By Eleanor Beeslaar, HRI Graduate Assistant

Once adoptive families decide to seek help from a professional counselor, it can be challenging to know how to start or where to look for a counselor who can best serve their needs. HRI has developed a series of steps to help families navigate this process.

 

  • Ask for recommendations for a counselor who specializes in adoption and has experience working with families. A great place to start is by reaching out to postadoption programs, support groups, and other adoptive families for recommendations (Child Welfare Information Gateway, 2015). You can also contact your adoption agency or case worker to ask for referrals for an adoption-competent counselor.
  • Search for an adoption-competent counselor using one or more of the online directories. If seeking recommendations from people you know is not an option, or if these connections do not have recommendations that fit the needs of your family, you can search for counselors using online directories. These directories contain a wide network of professional counselors and allow you to refine your search based on location, insurance providers/payment methods, and areas of speciality. Adoptive families seeking counseling should specify areas of speciality including adoption and families; however, it is also important to consider the specific needs of your family. For example, if your adoptive child faces challenges related to attachment or has experienced trauma, then it is important to search for a counselor who specializes in these areas. Counselors or counseling agencies also often have websites, which you can use to further explore whether or not this counselor is a good fit for your family. Here are some of the most prominent directories:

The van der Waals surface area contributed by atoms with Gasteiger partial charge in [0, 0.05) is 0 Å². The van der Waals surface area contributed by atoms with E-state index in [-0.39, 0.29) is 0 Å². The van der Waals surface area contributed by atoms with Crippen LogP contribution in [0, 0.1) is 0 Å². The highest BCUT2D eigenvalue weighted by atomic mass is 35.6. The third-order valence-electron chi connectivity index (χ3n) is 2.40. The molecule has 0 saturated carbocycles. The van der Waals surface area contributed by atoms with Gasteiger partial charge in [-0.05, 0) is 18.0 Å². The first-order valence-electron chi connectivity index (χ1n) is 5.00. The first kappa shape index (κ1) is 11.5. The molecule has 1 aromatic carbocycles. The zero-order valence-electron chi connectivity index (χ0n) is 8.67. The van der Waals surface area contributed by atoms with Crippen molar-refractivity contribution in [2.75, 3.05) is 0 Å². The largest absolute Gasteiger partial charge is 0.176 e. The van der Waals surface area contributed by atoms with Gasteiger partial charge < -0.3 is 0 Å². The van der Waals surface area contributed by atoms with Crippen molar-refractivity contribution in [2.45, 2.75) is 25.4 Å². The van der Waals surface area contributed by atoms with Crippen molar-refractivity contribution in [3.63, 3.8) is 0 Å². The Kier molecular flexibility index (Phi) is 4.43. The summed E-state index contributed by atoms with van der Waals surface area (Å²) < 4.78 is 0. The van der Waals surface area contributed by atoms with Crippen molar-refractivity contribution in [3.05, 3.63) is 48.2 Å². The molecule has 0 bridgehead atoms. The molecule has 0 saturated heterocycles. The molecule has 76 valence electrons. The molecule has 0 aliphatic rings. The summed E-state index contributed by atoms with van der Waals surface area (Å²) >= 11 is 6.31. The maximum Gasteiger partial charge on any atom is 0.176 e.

1. Psychology Today
      2. The American Association of Marriage and Family Therapy
      3. Counselor Find

 

  • Consider whether the counselor is a good fit for everyone in the family. It is important to remember that each family member is different and has unique needs, which should be considered when searching for a counselor. By ensuring that everyone in the family feels comfortable with the counselor, you are creating an environment that promotes successful outcomes.
  • Once your family has identified a potential counselor, contact them to determine whether they are a good fit. Many counselors offer prospective clients a chance to talk by phone – and sometimes in person – to get to know them before making a decision about whether to enter into a professional counseling relationship with them. If you have a chance to do this, some possible questions you could ask are: (1) What kind of training have you received to work with adoptive families?; (2) Do you have training in trauma, attachment, or other adoption-specific problems?; (3) Can you explain your counseling approach to me?; (4) What experience do you have with the issue(s) my family is facing currently?; (5) What are your fees and payment options?; (6) How often will we come for counseling sessions, how long will sessions last, and do you have any limits or expectations about how long you’d work with a client?

 

It is also important to look for a counselor who explains things in terms that everyone in the family can understand, regardless of age or developmental abilities. One of the most important criteria for successful counseling, is working with a professional who makes the whole family feel safe, comfortable, and understood. Finding someone who embodies these qualities can help promote open and honest communication.

References

Child Welfare Information Gateway. (2015a, January). Parenting Your Adopted School-Age

Child. Retrieved from https://www.childwelfare.gov/pubPDFs/parent-school-age.pdf

 

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